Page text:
In Tuscany it feels like all the towns and villages are on display on a hill, but one town is on a hill a little higher than all the others. In the middle of the beautiful Val d'Orcia (Valley of Orcia), among exuberant vineyards and cypresses stretching towards the blue sky lies Montepulciano. The small town on the green kullen. It almost sounds like a description worthy of a historical novel. Because Montepulciano is not only the highest located town in Tuscany, but also one of Italy's foremost wine towns.
Vino Nobile di Montepulciano
Vino Nobile di Montepulciano, "the noble wine of Montepulciano", it is wine that flows in the veins of the stony alleys. Definitely not as well known as its Tuscan sister wines Chianti or Brunello, but a favorite of many wine connoisseurs. For God's sake, don't confuse Vino Nobile with Montepulciano d'Abruzzo wines – it's wine made from the Montepuliciano grape from the d'Abruzzo region. Many wines in Italy are made from the Montepulicano grape, but the grape does not have to be grown in the town of Montepulciano. Here, in the vineyards below the city, the Sangiovese, Canaiolo Nero and Mammolo grapes are grown instead. The grapes used in Vino Nobile.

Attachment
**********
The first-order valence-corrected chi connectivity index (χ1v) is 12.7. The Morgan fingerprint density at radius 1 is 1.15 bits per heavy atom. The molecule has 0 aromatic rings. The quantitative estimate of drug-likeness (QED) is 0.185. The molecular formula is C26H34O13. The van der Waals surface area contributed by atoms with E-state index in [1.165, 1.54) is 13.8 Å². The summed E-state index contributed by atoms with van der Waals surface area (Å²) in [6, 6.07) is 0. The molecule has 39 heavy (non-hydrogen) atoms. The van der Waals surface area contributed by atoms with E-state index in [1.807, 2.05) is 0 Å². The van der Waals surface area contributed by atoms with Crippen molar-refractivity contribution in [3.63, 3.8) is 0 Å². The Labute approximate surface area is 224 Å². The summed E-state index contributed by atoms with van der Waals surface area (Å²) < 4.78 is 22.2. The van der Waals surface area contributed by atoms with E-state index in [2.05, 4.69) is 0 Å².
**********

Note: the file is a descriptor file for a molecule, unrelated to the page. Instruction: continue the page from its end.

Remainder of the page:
Vino Nobile is produced under strict conditions. Among other things, the wine must be entirely produced in the area around Montepulciano, it must consist of at least 70% Sangiovese grapes and the wine must be stored for at least 2 years before it can be sold. What will be the result? A dark red and full-bodied wine, with notes of pickled cherries, blackberries and plums, which can be enjoyed at one of the many wine bars in the city. In addition, many of the wine bars have popular terraces overlooking the fertile hills of Tuscany. And I think we can all agree that there are more difficult times in life than a glass of Vino Nobile with one of the world's most beautiful landscapes at your feet.
The history of Montepulciano
That Montepulciano is located on a 605 meter high hill, you can feel it in your calves. Walking up the streets of Montepulciano is like walking on a slow step machine. It feels like wherever you go, it's uphill. The cobbled streets are lined with Renaissance palaces, small squares and old stone churches. Sometimes the valley below peeks out curiously through the city walls, showing a green patchwork of vineyards and sand-colored farms with mighty avenues. In the shadows you will find the many wine cellars. Because in the city's hills, there are many wine cellars hidden under restaurants, squares or why not stairs.
According to legend, Montepulciano was founded in the 500th century AD by people fleeing from Chiusi. But it would turn out that it wasn't just the people from Chiusi who liked the city's location between two valleys. The city was for several hundred years a trophy in the war between Florence and Siena, before the city became Florentine and the wars calmed down in the 16th century. During the city's heyday in the 16th and 17th centuries, most of the city's beautiful palaces, churches and even the city's fort were built. Even today you can see the symbols of Florence on the city's old buildings. When you see a heraldic lily (lily) or a lion with a shield (Marzocco) on a building and you are most likely looking back more than 500 years in history.